Your Charlotte Car Accident: The Basics
Did you know that North Carolina has the largest state-maintained highway system in the U.S.? Needless to say, where car accidents are concerned, North Carolina also has its share of regulations, laws, and rules of the road. If you've been in a car accident in Charlotte, this article highlights important legal aspects and information about your accident, including North Carolina laws regarding auto insurance and accidents, as well as local lawsuit information. Check out FindLaw's helpful article Car Accident Basics and then come back to this page for information more specific to your Charlotte car accident.
Auto Insurance in North Carolina
After a car accident, generally one or more of the drivers involved will have auto insurance that will pay for some of the damages. You probably know that to obtain a North Carolina driver's license, most people need to show proof of automobile liability insurance coverage. The minimum liability coverage you must have to drive in North Carolina is as follows:
- $30,000 per person;
- $60,000 per accident; and
- $25,000 in property damage.
North Carolina also requires insurance polices to include uninsured motorist coverage at or above the same minimum levels as liability coverage. If you have other questions about auto insurance requirements and regulations in North Carolina, visit the auto insurance consumer services page on the North Carolina Department of Insurance website.
Making an Insurance Claim
Most North Carolina drivers are required to have auto insurance, so hopefully you and other drivers involved had insurance coverage at the time of your accident. You have a few options when it comes to making an insurance claim. First, you may file a claim with your own insurance company. This is necessary if you are the at-fault driver or if other drivers involved in your accident do not have insurance.
Second, you may file a third-party claim with the insurance company of another driver at fault in your accident. An insurance adjuster will be appointed to your claim and will determine who was at fault in the accident using all available evidence. FindLaw's article Car Insurance Claims: Do's and Don'ts is a must-read before you make your claim.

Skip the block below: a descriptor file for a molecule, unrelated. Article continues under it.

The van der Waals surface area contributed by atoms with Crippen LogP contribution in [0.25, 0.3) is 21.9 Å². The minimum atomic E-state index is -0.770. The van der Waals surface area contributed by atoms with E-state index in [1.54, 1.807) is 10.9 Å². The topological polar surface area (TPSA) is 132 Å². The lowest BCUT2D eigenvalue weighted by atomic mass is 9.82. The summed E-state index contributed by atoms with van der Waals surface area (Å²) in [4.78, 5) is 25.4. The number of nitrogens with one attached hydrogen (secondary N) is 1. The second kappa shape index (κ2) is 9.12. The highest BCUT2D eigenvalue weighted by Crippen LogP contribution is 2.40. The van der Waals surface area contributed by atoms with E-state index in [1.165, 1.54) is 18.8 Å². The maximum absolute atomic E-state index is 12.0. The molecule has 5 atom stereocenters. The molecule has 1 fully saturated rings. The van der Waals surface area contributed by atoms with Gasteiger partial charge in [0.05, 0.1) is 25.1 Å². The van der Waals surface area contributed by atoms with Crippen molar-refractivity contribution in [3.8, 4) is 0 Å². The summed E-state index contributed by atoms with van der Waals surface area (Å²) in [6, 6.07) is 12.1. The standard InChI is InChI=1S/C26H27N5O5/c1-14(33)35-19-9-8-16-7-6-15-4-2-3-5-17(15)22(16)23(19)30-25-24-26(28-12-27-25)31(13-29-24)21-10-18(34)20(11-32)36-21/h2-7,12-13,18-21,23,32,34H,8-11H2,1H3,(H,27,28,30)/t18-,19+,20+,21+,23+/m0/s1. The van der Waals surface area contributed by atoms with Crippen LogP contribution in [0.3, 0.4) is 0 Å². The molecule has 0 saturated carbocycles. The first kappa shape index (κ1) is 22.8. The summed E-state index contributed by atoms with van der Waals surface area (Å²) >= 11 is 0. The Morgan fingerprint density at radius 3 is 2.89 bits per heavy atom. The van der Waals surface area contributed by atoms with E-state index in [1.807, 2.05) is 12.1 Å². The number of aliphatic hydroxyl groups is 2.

Third, you may file a lawsuit against an individual or entity that you believe bears the fault in your accident. Generally, people file lawsuits after car accidents if the insurance policies involved will not cover all of their damages or if there is a dispute over who is at fault.
Determining Fault in an Accident
If you file a claim with an insurance company, an insurance adjuster will determine fault in your accident. If liability for your car accident is being decided in a lawsuit, a judge or jury will determine fault at the trial stage of the proceedings.
The finder of fact will use whatever evidence is provided to him or her to make a fault determination. Evidence of fault could include police reports, statements of witnesses (including the drivers), photographs of damage and of the scene of the accident, and traffic laws that were in play at the time of your accident. If you feel that another person was at fault in your accident, you will want to compile as much evidence as possible to prove fault in your car accident.
North Carolina's Contributory Negligence Rule
North Carolina is one of the few states that still follows a system of contributory negligence when it comes to apportioning liability for accidents. Generally, under this system, if one person makes a claim against another person for damages resulting from an accident, he is not allowed to recover if the accident was caused by his own negligence. Essentially, this means that anyone found to be at fault in an accident will be barred from recovery if his fault, in any part, caused the accident.
Consider this example: Amy and Beth were in a car accident. Amy ran a red light and hit Beth's car as Beth was changing lanes without using her turn signal. A finder of fault might find that Amy was 80% at fault for the accident because she ran the red light and Beth was 20% at fault for the accident because she changed lanes without signaling. If their accident occurred in Charlotte, Beth wouldn't be able to recover anything from Amy because Beth's negligence contributed to the accident, even though Beth was only 20% at fault.
Because North Carolina's strict contributory negligence system could bar your recovery in the event that a judge or jury finds you to be even slightly at fault for your accident, you may want to consider consulting an attorney before filing a lawsuit.
Filing a Car Accident Lawsuit in Charlotte
If you do choose to file a lawsuit, you'll file your claim with the appropriate Mecklenburg County civil court. For civil cases claiming damages of $10,000 or less, you'll file your case with the Mecklenburg District Court.
If your damages exceed $10,000, you'll file your case with the Superior Court. You should note that all civil cases in Mecklenburg County for less than $15,000 are subject to court-ordered, non-binding arbitration.
For more information about car accident legal claims, you might want to explore FindLaw's section on car accident legal help. This section contains tips for hiring a car accident lawyer, information about legal costs and fees, and more material that may be relevant to your Charlotte car accident.
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